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Monday, November 06, 2017

How To Lie To Yourself And Others With Statistics | Lifehacker Australia

Misusing statistics is one of the most powerful ways to lie, summarizes Eric Ravenscraft, Lifehacker Australia
Illustration: Angelica Alzona

Normally, we teach you how to avoid misinterpreting statistics, but knowing how numbers are manipulated can help you spot when it happens. To that end, we're going to show you how to make data say whatever the hell you want to back up any wrong idea you have.

It's Evil Week at Lifehacker, which means we're looking into less-than-seemly methods for getting shit done. We like to think we're shedding light on these tactics as a way to help you do the opposite, but if you are, in fact, evil, you might find this week unironically helpful. That's up to you.

Gather Sample Data That Adds Bias to Your Findings
The first step to building statistics is determining what you want to analyse. Statisticians refer to this as the "population". Then you define a subset of that data to collect that, when analysed, should be representative of the population as a whole. The larger and more accurate the sample, the more precise your conclusions can be.
Of course, there are a few big ways to screw up this type of statistical sampling, either by accident or intentionally. If the sample data you gather is bad, you'll end up with false conclusions no matter what. There are a lot of ways you can mess up your data, but here are a few of the big ones:
  • Self-Selection Bias: This type of bias occurs when the people or data you're studying voluntarily puts itself into a group that isn't representative of your whole population. For example, when we ask our readers questions like "What's your favourite texting app?" we only get responses from people who choose to read Lifehacker. The results of an informal poll like this likely won't be representative of the population at large because all our readers are smarter, funnier and more attractive than the average person.
  • Convenience Sampling: This bias occurs when a study analyses whatever data it has available, instead of trying to find representative data. For example, a pay TV news network might poll its viewers about a political candidate. Without polling people who watch other networks (or don't watch TV at all), it's impossible to say that the results of the poll would represent reality.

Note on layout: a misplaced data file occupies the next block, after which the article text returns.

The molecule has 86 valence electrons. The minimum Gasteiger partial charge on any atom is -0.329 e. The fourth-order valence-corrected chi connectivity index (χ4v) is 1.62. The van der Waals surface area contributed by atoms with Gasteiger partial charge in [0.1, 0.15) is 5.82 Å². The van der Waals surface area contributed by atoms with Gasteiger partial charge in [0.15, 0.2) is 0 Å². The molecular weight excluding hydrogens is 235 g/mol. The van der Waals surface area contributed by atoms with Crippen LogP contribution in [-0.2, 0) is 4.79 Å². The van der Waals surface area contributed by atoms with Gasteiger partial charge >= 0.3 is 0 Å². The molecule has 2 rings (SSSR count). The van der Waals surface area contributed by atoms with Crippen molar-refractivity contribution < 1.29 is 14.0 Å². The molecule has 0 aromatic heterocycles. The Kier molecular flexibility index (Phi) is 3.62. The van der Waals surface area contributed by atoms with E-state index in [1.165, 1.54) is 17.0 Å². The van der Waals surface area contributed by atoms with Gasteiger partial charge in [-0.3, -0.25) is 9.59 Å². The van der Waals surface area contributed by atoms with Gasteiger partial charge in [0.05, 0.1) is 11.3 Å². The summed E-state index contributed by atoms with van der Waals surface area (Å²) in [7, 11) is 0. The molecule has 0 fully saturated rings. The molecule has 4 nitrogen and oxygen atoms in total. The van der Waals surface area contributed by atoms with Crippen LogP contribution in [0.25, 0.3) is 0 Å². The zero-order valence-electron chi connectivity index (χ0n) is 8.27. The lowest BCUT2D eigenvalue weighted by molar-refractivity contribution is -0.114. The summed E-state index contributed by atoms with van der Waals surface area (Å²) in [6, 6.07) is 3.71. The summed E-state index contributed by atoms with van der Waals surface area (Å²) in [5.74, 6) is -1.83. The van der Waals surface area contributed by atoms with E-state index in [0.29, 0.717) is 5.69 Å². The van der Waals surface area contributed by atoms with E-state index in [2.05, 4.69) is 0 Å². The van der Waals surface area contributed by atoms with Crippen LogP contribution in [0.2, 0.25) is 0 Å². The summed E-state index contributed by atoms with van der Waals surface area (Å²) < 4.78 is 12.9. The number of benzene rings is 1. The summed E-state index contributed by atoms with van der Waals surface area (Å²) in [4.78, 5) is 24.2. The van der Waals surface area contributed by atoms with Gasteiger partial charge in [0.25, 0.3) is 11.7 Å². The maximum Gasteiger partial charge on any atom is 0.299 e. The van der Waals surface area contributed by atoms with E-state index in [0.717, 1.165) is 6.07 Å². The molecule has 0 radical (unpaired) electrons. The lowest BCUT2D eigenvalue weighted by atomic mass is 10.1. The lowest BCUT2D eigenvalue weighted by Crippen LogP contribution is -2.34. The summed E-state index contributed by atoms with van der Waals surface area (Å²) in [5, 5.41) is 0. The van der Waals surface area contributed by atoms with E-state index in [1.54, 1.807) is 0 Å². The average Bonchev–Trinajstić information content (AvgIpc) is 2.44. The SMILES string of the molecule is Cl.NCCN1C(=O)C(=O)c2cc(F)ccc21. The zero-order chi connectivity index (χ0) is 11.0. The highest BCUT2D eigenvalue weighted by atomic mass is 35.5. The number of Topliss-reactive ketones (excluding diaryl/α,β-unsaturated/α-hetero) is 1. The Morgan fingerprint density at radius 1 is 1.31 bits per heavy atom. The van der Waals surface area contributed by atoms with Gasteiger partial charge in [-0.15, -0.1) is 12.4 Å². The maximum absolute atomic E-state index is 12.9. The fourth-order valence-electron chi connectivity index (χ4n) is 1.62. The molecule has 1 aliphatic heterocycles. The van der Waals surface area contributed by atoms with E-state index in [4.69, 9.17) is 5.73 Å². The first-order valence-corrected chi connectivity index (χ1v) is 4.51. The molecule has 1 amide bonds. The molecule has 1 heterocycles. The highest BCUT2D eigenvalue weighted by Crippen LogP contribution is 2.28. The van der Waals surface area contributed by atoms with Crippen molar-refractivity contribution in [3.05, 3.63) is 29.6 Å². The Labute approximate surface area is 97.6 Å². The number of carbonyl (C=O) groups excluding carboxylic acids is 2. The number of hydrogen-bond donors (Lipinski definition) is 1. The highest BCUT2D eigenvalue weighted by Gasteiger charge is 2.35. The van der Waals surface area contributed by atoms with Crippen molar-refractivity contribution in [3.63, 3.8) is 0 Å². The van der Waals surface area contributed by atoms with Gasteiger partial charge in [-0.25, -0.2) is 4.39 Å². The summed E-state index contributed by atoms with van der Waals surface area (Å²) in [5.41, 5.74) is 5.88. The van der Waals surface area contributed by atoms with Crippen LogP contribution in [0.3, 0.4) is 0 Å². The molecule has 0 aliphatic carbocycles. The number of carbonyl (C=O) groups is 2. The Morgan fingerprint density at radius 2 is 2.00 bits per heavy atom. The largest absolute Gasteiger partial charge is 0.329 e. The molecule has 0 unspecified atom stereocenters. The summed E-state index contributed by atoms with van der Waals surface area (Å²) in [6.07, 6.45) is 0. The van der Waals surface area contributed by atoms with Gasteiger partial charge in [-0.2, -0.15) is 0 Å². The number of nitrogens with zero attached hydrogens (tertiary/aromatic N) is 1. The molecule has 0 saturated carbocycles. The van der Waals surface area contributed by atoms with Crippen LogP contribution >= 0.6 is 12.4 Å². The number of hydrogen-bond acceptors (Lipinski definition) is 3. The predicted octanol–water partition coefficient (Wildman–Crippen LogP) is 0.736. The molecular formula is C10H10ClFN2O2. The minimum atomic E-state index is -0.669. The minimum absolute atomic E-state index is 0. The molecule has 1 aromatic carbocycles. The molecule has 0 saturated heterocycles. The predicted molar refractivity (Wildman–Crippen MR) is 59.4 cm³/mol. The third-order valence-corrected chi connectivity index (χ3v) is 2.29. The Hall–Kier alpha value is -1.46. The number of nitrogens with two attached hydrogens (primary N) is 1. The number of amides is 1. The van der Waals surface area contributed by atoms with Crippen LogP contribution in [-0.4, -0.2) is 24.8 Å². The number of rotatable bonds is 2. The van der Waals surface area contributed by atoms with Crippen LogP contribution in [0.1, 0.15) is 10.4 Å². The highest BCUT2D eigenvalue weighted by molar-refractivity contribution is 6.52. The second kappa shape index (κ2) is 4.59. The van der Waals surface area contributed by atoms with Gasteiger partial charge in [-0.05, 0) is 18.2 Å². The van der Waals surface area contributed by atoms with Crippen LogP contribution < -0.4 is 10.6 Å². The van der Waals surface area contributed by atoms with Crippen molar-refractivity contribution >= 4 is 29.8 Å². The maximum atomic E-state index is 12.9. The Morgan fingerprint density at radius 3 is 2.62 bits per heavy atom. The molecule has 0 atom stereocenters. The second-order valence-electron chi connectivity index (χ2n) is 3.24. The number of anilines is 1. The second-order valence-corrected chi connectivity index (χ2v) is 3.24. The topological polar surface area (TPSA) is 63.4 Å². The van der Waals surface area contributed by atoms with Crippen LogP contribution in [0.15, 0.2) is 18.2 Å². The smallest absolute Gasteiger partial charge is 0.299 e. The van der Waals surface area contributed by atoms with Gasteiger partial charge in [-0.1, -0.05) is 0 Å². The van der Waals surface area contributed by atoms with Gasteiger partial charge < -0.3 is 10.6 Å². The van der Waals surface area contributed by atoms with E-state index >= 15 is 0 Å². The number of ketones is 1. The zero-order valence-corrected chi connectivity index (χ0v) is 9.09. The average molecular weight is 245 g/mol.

• Non-Response Bias: This happens when some people in a chosen set don't respond to a statistical survey, causing the answers to shift. For example, if a survey on sexual activity asked, "Have you ever cheated on your spouse?" some people may not want to admit to infidelity, making it look like cheating is rarer than it is.
  • Open-Access Polls: These type of polls allow anyone to submit answers and, in many cases, don't even verify that people only submit an answer once. While common, they're fundamentally biased because they don't attempt to control the input in any meaningful way. For example, online polls that just ask you to click your preferred option fall under this bias. While they can be fun and useful, they're not good at objectively proving a point.
These are just some of the many, many ways that a sample can be biased. If you want to create a misleading impression, well pick your poison. For example, open-access polls on websites can be used to "prove" that whichever candidate you like best won a debate or that Undertale is the best game of all time. The beauty of sampling biases is that someone, somewhere is taking an unscientific poll that will say anything you want. So just Google around until you find an unscientific poll you like, or heck -- create your own.

Choose the Analysis That Supports Your Ideas 
Since statistics use numbers, it's easy to assume that they're hard proof of the ideas they claim to support. In reality, the maths behind statistics is complex, and analysing it improperly can yield different or even entirely contradictory conclusions. If you wanted to twist a statistic to suit your needs, fudge the maths.

Anscombe's quartet shows four different charts that have nearly the exact same statistical summaries.

To demonstrate the flaws in analysing data, statistician Francis Anscombe created Anscombe's quartet (diagrammed above). It consists of four graphs that, when viewed on a chart, show wildly different trends. The X1 chart shows a basic scatter plot with an upwards trend. X2 shows a curved trend that was going up, but is now going downward. X3 shows a smaller trend upwards, but with one outlier on the Y axis. X4 shows data that's perfectly flat on the X axis, save for one outlier that's super high on both axes.
Here's where it gets crazy. For all four of these charts, the following statements are true:
  • The average x value is 9 for each dataset
  • The average y value is 7.50 for each dataset
  • The variance for x is 11 and the variance for y is 4.12
  • The correlation between x and y is 0.816 for each dataset
If you only saw this data in text form, you might think all four situations were identical. For example, say you had a chart like X1 that showed men's salaries at your company over the years, and one like X2 showing salaries for women over the same time at the same company. If you show only the the text, you'd see they made the same average salary! However, if you show the charts, people would see that women's salaries were trending downward for some reason.

Anscombe suggested that to avoid misleading people, you should always visualise your data before drawing conclusions and be aware of how outliers influence the analysis. It's hard to miss an outlier on a properly graphed chart, but they can have a massive yet invisible effect on text. Of course, if your goal is to mislead people, you can just skip this step.
Read more... 

Source: Lifehacker Australia